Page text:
re-innovation have worked with London Bike Hub on a number of projects, providing their pedal powered sound system, bubble machine and pedal smoothie machines.
London Bike Hub are involved with all activities related to the promotion of cycling, including cycle training, educational workshops to get people onto bikes and bicycle maintenance.
They approached us to build a pedal powered Scalextrix to provide a fun way of promoting cycling and we obviously accepted the challenge.
Here are some videos of the equipment in action:
There are a number of pedal powered Scalextrix systems out there. The main design parameters were that it should be usable by relatively young children up to adults, it should be plug-and-play, robust and easy to set up. The system we designed was all of that and included an over voltage regulator, to ensure there is no damage to the Scalextrix cars.
We built stands from various equipment including the back suspension forks from disused bikes and angle iron. The regulator unit is housed in an old army ammo box. The generators are 100W motors from old electric scooters. The end result is great fun and generates participation and a little bit of healthy competition.
London Bike Hub are based in Ealing, West London, if you would like to hire this equipment for your event then please contact them.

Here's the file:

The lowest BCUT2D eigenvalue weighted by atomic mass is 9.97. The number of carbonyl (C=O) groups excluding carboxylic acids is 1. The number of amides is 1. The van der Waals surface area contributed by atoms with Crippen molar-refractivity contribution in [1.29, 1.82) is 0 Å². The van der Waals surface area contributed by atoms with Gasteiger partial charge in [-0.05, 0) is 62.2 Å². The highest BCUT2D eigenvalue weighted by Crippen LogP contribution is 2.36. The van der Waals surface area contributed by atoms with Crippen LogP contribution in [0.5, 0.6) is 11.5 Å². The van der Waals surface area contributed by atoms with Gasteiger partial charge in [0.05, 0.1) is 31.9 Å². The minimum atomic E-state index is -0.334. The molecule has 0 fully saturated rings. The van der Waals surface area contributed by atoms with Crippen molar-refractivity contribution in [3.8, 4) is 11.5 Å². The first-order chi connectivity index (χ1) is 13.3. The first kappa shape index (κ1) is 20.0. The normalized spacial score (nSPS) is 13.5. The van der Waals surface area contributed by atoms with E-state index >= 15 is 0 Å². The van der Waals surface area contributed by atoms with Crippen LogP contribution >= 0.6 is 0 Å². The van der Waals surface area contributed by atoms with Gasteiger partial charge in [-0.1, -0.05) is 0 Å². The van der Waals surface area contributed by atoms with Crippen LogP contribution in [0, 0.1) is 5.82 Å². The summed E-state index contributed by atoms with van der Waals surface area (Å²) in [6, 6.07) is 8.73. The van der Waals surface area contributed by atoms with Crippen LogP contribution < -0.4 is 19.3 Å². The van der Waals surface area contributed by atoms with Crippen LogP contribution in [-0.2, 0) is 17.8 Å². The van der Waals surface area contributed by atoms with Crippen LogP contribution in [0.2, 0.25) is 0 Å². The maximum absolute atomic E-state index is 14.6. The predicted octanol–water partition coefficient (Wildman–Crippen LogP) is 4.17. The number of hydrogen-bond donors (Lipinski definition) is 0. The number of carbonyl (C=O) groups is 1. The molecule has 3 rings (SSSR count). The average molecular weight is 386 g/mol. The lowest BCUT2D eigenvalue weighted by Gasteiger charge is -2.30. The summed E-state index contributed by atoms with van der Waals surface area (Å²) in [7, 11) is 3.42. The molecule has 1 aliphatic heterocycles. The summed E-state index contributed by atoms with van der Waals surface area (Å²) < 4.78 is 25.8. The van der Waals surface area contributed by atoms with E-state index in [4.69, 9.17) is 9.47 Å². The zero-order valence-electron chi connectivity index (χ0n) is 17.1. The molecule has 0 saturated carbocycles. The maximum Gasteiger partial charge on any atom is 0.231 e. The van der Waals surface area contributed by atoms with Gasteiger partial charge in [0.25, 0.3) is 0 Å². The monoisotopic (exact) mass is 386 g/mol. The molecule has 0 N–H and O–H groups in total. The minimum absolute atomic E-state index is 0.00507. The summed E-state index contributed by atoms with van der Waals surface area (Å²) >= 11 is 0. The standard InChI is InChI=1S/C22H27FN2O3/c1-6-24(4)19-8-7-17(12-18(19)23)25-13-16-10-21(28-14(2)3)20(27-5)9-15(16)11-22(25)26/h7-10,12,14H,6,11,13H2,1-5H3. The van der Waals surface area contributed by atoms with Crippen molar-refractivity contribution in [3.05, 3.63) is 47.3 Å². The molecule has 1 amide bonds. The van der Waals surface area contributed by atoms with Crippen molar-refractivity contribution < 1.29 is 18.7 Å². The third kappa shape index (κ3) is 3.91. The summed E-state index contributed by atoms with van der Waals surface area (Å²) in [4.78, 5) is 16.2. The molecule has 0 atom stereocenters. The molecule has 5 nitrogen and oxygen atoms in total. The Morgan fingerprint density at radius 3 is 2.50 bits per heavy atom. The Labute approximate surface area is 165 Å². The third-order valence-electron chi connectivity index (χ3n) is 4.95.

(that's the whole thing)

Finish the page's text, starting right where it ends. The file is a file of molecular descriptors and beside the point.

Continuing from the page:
For those interested in the nuts and bolts of this project then here is the build in more detail.
The stands were built from two old and broken rear-suspension bikes, along with some angle steel.The red and orange are cut from other bikes. They form the ‘holders’ for the back wheel axle of the BMX bike used.
To hold the back axle, the donor bike frame has been enlarged, as the BMX axle is 14mm compared to the normal 10mm.
The welded stands were coated with a few coats of white Hammerite paint.
The generators are 100W 24V DC motors for electric scooters. They came with a toothed drive, which needed to be cut off.
Jubilee clips hold the generator to a wooden plate.
The finished generator – a bungee cord pushes the roller onto the back wheel. A hinge attaches the wooden plate to the frame.
An army surplus ammo box is used to house the regulator and diodes.
Holes cut into the box (with protective grills to stop wandering fingers) allow air flow for heat dissipation.
The regulator box insides: one of our pedal shunt regulators is used, diodes allow the power from one generator to flow to one track, resettable fuses are used on the outputs.
The regulator is set to 16V DC, which is the max output from a Scalextrix set. The cooling fan is 12V, hence a 12V regulator is required for the fan.
The power connector to the Scalextrix track was rewired for this system.
Here are all the main parts before they are bolted together.
The finished BMX stands with generators plugged into the regulator box.
The full system set up for a test run.